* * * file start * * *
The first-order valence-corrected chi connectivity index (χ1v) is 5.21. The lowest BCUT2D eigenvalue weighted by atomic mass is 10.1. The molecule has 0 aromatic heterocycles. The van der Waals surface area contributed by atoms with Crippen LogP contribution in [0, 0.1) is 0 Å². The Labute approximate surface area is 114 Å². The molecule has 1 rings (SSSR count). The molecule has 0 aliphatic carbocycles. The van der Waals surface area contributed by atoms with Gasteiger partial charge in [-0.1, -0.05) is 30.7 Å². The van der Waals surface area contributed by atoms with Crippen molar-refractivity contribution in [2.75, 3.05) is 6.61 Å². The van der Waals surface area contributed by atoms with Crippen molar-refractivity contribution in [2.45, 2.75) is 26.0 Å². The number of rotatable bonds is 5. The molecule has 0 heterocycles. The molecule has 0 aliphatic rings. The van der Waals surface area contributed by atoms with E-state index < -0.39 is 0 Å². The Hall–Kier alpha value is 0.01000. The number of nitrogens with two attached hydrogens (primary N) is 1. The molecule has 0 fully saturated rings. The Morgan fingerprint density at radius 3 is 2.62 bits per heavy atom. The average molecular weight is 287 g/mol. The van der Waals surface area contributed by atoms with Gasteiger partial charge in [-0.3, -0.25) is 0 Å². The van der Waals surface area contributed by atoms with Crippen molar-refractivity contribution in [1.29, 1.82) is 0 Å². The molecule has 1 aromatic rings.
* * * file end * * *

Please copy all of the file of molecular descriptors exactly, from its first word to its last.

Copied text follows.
The first-order valence-corrected chi connectivity index (χ1v) is 5.21. The lowest BCUT2D eigenvalue weighted by atomic mass is 10.1. The molecule has 0 aromatic heterocycles. The van der Waals surface area contributed by atoms with Crippen LogP contribution in [0, 0.1) is 0 Å². The Labute approximate surface area is 114 Å². The molecule has 1 rings (SSSR count). The molecule has 0 aliphatic carbocycles. The van der Waals surface area contributed by atoms with Gasteiger partial charge in [-0.1, -0.05) is 30.7 Å². The van der Waals surface area contributed by atoms with Crippen molar-refractivity contribution in [2.75, 3.05) is 6.61 Å². The van der Waals surface area contributed by atoms with Crippen molar-refractivity contribution in [2.45, 2.75) is 26.0 Å². The number of rotatable bonds is 5. The molecule has 0 heterocycles. The molecule has 0 aliphatic rings. The van der Waals surface area contributed by atoms with E-state index < -0.39 is 0 Å². The Hall–Kier alpha value is 0.01000. The number of nitrogens with two attached hydrogens (primary N) is 1. The molecule has 0 fully saturated rings. The Morgan fingerprint density at radius 3 is 2.62 bits per heavy atom. The average molecular weight is 287 g/mol. The van der Waals surface area contributed by atoms with Gasteiger partial charge in [-0.3, -0.25) is 0 Å². The van der Waals surface area contributed by atoms with Crippen molar-refractivity contribution in [1.29, 1.82) is 0 Å². The molecule has 1 aromatic rings.